Video: Turner Prize winner feels ‘adopted’

A Frenchwoman who won British modern art’s most prestigious prize has said she feels adopted by the UK.

Laure Prouvost earned this year’s Turner Prize for her video installation set in a mocked up tea party.

French artist Laure Prouvost who has won the 2013 Turner Prize which was held on Monday night at The Venue, Ebrington in Derry~Londonderry as part of the UK City of Culture Celebrations. Picture Martin McKeown.

French artist Laure Prouvost who has won the 2013 Turner Prize which was held on Monday night at The Venue, Ebrington in Derry~Londonderry as part of the UK City of Culture Celebrations. Picture Martin McKeown.

The film - called Wantee - by the London-based artist was lauded by judges as outstanding and moving.

The award, which earns the winner GBP25,000, was given by young Irish actress Saoirse Ronan, who received Academy Award, BAFTA and Golden Globe Award nominations for her role in the 2007 film Atonement.

Prouvost said: “At least half of me feels British because I have been here half my life. My boyfriend is British, my daughter is both, I feel really, adopted is the right word.

“I had a wonderful education in England, with wonderful tutors and I had people who supported my work and it really grew in the was really this country who let me through and let the work develop and you need opportunities for that to happen.”

The world famous exhibition was held in the first ever UK City of Culture, Londonderry, Northern Ireland, and is the first time it has been staged outside of England.

Wantee shows art work created by a central character of the film, Prouvost’s fictional grandfather, being used for domestic duties by his wife. It symbolises how an artist who dreams of his work being displayed in books and galleries loses control of it and ultimately it has an unglamorous fate in the household.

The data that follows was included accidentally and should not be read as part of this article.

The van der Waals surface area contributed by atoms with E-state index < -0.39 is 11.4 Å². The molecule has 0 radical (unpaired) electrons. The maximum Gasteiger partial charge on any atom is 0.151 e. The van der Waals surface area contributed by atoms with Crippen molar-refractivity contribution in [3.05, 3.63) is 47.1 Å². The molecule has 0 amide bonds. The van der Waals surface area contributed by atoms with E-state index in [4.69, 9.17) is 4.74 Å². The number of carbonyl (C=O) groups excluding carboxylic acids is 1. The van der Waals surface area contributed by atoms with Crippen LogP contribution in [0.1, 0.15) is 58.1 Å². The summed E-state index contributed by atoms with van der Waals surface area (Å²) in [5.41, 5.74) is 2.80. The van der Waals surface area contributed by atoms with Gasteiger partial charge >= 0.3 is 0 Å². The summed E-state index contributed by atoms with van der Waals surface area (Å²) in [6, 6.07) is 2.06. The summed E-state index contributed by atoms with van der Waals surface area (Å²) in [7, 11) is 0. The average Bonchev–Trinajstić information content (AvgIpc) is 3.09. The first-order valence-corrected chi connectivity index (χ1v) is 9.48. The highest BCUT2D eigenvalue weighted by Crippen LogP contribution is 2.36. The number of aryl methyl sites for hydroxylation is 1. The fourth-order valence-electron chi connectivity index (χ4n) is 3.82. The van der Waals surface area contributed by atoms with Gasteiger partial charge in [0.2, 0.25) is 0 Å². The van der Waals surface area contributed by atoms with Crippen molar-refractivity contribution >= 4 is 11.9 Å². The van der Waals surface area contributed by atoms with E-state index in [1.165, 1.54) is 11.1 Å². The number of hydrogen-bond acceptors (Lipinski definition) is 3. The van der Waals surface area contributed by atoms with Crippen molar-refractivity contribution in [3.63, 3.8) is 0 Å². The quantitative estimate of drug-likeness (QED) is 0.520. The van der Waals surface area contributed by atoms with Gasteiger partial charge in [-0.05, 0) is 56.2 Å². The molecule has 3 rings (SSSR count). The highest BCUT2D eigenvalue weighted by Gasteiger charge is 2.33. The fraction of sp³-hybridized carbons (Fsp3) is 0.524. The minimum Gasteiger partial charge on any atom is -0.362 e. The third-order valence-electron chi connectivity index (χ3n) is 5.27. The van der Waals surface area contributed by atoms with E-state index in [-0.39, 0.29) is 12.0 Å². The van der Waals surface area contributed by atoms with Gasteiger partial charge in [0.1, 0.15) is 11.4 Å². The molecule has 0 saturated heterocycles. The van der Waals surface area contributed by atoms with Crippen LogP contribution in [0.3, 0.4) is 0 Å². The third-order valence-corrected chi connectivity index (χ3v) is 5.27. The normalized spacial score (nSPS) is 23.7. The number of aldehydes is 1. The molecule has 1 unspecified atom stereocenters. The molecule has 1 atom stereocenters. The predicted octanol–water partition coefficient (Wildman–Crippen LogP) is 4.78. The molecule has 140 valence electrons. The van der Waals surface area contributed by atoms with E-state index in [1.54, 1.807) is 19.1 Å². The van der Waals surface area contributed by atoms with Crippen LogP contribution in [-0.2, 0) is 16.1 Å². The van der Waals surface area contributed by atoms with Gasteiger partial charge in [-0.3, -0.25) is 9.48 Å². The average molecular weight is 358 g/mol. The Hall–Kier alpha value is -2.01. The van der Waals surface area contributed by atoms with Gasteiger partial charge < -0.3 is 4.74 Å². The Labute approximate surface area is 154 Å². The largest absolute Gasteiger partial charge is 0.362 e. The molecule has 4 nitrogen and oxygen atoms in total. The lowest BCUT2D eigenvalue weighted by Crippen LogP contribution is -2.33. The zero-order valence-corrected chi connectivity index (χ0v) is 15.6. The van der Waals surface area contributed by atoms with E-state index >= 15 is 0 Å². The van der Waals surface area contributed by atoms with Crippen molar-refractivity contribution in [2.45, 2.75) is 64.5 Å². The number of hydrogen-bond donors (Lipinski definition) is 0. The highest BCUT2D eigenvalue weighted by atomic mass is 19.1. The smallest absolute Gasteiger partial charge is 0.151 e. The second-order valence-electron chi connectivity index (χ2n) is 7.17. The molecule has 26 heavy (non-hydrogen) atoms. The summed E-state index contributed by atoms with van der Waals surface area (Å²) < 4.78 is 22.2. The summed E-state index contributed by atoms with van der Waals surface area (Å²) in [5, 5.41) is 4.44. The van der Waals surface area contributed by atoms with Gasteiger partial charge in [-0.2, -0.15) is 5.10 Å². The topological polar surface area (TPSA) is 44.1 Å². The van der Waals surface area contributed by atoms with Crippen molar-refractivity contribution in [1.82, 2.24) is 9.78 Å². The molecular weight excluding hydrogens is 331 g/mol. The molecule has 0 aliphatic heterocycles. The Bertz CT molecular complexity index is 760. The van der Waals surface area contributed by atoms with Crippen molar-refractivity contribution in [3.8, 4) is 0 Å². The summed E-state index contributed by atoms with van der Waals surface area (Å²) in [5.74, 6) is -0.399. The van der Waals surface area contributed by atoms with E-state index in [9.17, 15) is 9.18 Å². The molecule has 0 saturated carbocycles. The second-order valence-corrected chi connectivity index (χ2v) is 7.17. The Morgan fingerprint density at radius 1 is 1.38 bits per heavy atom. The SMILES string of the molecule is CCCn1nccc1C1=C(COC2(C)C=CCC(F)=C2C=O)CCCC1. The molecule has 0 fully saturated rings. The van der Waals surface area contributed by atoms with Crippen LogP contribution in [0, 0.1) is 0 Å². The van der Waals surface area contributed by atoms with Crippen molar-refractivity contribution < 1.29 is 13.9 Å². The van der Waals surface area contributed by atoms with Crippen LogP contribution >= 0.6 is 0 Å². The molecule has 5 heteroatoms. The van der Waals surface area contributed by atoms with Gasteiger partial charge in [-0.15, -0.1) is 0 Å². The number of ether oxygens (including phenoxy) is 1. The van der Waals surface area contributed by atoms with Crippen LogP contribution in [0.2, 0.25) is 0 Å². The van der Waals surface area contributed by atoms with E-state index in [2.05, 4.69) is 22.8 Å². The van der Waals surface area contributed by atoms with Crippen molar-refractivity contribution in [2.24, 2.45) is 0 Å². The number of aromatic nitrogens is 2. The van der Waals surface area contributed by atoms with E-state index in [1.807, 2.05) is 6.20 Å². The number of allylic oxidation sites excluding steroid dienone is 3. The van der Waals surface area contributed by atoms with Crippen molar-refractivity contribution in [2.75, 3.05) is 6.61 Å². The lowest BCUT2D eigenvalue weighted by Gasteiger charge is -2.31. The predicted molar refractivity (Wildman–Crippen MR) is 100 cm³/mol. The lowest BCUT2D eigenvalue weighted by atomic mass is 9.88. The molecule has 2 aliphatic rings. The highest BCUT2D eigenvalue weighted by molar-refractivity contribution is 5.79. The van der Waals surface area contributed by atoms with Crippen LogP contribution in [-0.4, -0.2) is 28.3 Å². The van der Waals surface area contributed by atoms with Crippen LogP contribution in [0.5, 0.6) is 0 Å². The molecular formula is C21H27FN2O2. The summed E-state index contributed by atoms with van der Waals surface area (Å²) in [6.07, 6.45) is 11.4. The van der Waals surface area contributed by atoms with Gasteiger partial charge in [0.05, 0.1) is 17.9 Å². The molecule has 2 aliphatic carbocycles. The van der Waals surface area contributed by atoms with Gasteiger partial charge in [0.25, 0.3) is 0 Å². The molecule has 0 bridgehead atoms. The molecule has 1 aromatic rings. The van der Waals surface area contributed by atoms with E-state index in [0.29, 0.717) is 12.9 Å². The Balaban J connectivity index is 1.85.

The video is a response to the artist Kurt Schwitters and opens with the question: “Would you like some tea?”

The title is Wantee because Schwitters’ girlfriend was nicknamed Wantee as she repeatedly asks “want tea”.

Four artists - Prouvost, Tino Sehgal, David Shrigley and Lynette Yiadom-Boakye - were in contention for the award.

Prouvost said she was not allowed to watch television as a child. She was asked what she would do with the prize money.

“I was going to build a big art centre for the grandfather,” she joked.

She said the visitor arts centre was to be built in the coming months, perhaps in Calais.

“Financially to be able to carry on creating this uncertainty, I am not such a commercial artist so it is wonderful for me to get this prize,” she said.

When asked to explain the film, she said members of the audience made the story by taking their own interpretation.

“As a viewer you are the work, it is how you engage and how you understand it, each of you.

“I am just hinting at things and people go away on their own.”

She revealed she keeps teabags in a golden lamp at home. “I like tea very much,” she said.

She did not expect to win, expressed surprise and said the other artists were incredible and wonderful.

“My work is more in the sub-conscious,” she added.

She wore a wrap around her neck which looked like a tea towel and had pictures of a baguette “cooked straight on the pan” and Wantee-style tea pots. She created it with children from a youth club.

“We had a lot of fun, they were incredible,” she said.

Tate Britain director Penelope Curtis, one of the judges, was pleased the jury came to a consensus.

“I think it has been very popular judging by tonight’s reactions. It is always hard to make a decision because you have four artists who already believe in and you have to choose one.

“The reason we chose it was because the judges felt very moved by it, very touched and it had really drawn them in.

“They thought it was very interesting in terms of the use of old and new material and history and also contemporary events as well.

“It was quite a weird and wonderful story that you got sucked into.”

Established in 1984, the Turner Prize is awarded to a contemporary artist under 50, living, working or born in Britain, who is judged to have put on the best exhibition over the last 12 months.

This year the galleries were in a former army barracks at Ebrington in Londonderry.

Lois Rowe, Programme Director of Fine Art, Wimbledon College of Arts, University of the Arts London, said Prouvost was a very strong candidate.

“There is a real generosity and openness in the narratives she creates and her use of language and approach to situating objects is incredibly imaginative.

“She is an exemplary artist for students to follow.”